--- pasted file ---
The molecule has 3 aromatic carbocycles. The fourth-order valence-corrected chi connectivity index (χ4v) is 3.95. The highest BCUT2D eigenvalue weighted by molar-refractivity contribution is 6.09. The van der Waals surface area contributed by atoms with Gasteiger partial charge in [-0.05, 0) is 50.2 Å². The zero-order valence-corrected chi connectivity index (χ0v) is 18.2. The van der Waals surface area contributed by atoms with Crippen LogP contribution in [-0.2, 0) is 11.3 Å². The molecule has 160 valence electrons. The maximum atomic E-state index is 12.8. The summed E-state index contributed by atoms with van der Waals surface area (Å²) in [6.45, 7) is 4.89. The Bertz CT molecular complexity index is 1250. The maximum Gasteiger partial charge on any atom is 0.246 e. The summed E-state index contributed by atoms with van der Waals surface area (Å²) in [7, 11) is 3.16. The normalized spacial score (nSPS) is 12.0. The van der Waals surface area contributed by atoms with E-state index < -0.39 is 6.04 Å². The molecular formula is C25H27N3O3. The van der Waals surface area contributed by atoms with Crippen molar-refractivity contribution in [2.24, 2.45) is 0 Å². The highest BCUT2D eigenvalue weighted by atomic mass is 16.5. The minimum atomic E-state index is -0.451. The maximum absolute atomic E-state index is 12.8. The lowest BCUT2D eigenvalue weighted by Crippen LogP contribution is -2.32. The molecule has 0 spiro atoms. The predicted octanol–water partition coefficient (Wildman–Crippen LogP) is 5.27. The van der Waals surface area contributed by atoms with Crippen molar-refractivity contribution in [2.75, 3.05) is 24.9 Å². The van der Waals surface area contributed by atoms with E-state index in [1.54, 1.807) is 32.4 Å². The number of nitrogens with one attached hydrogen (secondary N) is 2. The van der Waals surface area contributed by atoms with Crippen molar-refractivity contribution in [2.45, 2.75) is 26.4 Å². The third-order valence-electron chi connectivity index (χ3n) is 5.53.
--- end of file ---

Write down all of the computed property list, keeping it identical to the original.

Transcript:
The molecule has 3 aromatic carbocycles. The fourth-order valence-corrected chi connectivity index (χ4v) is 3.95. The highest BCUT2D eigenvalue weighted by molar-refractivity contribution is 6.09. The van der Waals surface area contributed by atoms with Gasteiger partial charge in [-0.05, 0) is 50.2 Å². The zero-order valence-corrected chi connectivity index (χ0v) is 18.2. The van der Waals surface area contributed by atoms with Crippen LogP contribution in [-0.2, 0) is 11.3 Å². The molecule has 160 valence electrons. The maximum atomic E-state index is 12.8. The summed E-state index contributed by atoms with van der Waals surface area (Å²) in [6.45, 7) is 4.89. The Bertz CT molecular complexity index is 1250. The maximum Gasteiger partial charge on any atom is 0.246 e. The summed E-state index contributed by atoms with van der Waals surface area (Å²) in [7, 11) is 3.16. The normalized spacial score (nSPS) is 12.0. The van der Waals surface area contributed by atoms with E-state index < -0.39 is 6.04 Å². The molecular formula is C25H27N3O3. The van der Waals surface area contributed by atoms with Crippen molar-refractivity contribution in [2.24, 2.45) is 0 Å². The highest BCUT2D eigenvalue weighted by atomic mass is 16.5. The minimum atomic E-state index is -0.451. The maximum absolute atomic E-state index is 12.8. The lowest BCUT2D eigenvalue weighted by Crippen LogP contribution is -2.32. The molecule has 0 spiro atoms. The predicted octanol–water partition coefficient (Wildman–Crippen LogP) is 5.27. The van der Waals surface area contributed by atoms with Crippen molar-refractivity contribution in [2.75, 3.05) is 24.9 Å². The van der Waals surface area contributed by atoms with E-state index in [1.54, 1.807) is 32.4 Å². The number of nitrogens with one attached hydrogen (secondary N) is 2. The van der Waals surface area contributed by atoms with Crippen molar-refractivity contribution in [2.45, 2.75) is 26.4 Å². The third-order valence-electron chi connectivity index (χ3n) is 5.53.